The “Black Noir Cinema” tag shows that Tubi is doubling down on Black creators and viewers (which helped the streamer surpass the Max service in a recent measure of audience share). But viewed against the rest of the lineup, “Murder City” suggests an aspiration for more polished and conventional versions of the stringy productions that already flourish on Tubi. “Cinnamon” may have premiered at the Tribeca Festival, but titles like “If I Can’t” have launched a thousand TikToks, marveling at their never-ending plot and, sometimes, their no-budget fight scenes.

If I Can’t,” directed by and starring Tubi regular Mena Monroe, was recently listed as the most popular title on the streamer, probably for many of the same reasons that others might dismiss it as an over-the-top feature-length soap opera. But it also feels like an unfiltered update to a long tradition of I-will-live melodrama: Harlem (Monroe) luxuriates in the loving treatment of her adoring husband—a recurring theme in Tubi’s various soon-to-be-doomed marriages—only to see him gunned down in front of her.She manages to recover and date with a new man – only to find herself the object of his physical and psychological abuse.

Monroe’s gentle manner and resilience make her a sympathetic center in the middle of all the storylines, which include being judged by others for staying too long with her abusive boyfriend. “If I Can’t” has a rollicking momentum shared by many Tubi films, cruising in and out of moments of passion, high drama and casual banter with a don’t-look-back ease that can make more carefully plotted films feel cheesy. a bit dry You won’t see “If I Can’t” open the New York Film Festival, but this year’s actual opener, “May December,” hinges on boundary-breaking melodrama and the truths that lie within.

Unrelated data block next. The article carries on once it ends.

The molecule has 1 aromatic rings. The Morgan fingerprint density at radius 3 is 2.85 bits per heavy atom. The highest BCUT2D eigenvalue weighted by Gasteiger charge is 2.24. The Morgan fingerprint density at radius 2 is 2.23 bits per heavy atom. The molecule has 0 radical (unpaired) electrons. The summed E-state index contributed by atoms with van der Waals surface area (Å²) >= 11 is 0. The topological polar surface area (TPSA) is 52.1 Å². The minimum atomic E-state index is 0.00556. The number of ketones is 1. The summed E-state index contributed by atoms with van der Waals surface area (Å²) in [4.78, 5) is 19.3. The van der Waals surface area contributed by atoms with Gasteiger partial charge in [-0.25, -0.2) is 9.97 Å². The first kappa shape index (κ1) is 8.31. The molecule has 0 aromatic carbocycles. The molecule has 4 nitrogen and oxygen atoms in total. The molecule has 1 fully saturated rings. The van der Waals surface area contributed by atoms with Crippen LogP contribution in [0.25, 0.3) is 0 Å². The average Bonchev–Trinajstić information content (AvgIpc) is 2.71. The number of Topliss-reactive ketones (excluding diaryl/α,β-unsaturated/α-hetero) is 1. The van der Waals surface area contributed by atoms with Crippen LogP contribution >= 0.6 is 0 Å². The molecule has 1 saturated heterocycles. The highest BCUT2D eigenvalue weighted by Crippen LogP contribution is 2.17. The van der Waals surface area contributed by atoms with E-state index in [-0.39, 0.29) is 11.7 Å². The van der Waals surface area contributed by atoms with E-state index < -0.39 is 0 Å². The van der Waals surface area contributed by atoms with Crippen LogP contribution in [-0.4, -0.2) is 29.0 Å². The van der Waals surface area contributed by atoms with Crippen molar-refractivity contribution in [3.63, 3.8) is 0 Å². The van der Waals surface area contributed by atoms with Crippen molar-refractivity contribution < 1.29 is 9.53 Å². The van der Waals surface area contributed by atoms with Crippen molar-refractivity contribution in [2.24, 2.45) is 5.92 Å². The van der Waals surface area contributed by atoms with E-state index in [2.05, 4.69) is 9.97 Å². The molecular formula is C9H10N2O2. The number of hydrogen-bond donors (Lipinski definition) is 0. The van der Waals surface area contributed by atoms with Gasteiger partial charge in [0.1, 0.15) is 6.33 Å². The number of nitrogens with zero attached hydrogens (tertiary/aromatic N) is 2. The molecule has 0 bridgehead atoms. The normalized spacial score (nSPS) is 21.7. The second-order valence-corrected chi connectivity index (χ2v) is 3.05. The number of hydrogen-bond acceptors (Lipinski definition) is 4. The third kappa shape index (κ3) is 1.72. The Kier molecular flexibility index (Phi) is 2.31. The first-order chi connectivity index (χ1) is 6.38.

There’s also no denying the ingenuity and efficiency of another standalone Tubi offering, “Locked up,” from the Cleveland-based director David C. Snyder. (Tubi feels like a haven for non-Hollywood directors, with Detroit another time for creation.) This 77-minute wonder begins with a puzzle — four women wake up locked in a blue-lit basement, strangers to each other — and unwinds with the laid-back fun. of a terrible pub story.

Cuts and flashbacks connect a bank robbery and a man named Locke, but much of the fun rests on the interaction and suspicions between the foursome (Myonnah Amonie, Brittany Mayti, Buddy Vonn and the reliable scene-stealer Joi Roston). Amnesia is rampant as they ponder what might have happened: “I have a boyfriend, but… I don’t think he’s crazy.” The film is unpredictable but definitely more tightly constructed than “If I can’t”, which contains all the betrayals, sudden deaths and pure present moments often found on Tubi.

Far from everything on Tubi has the same talent, watchability or even professional polish, as the TikTok hashtag #tubimoviesbelike attests. But as a home for independent Black filmmakers and viewers, it occupies a unique place now. Especially when measured against the perils of one-size-fits-all studio content, the pleasures and essential authenticity of the Tubi showcase cannot be ignored.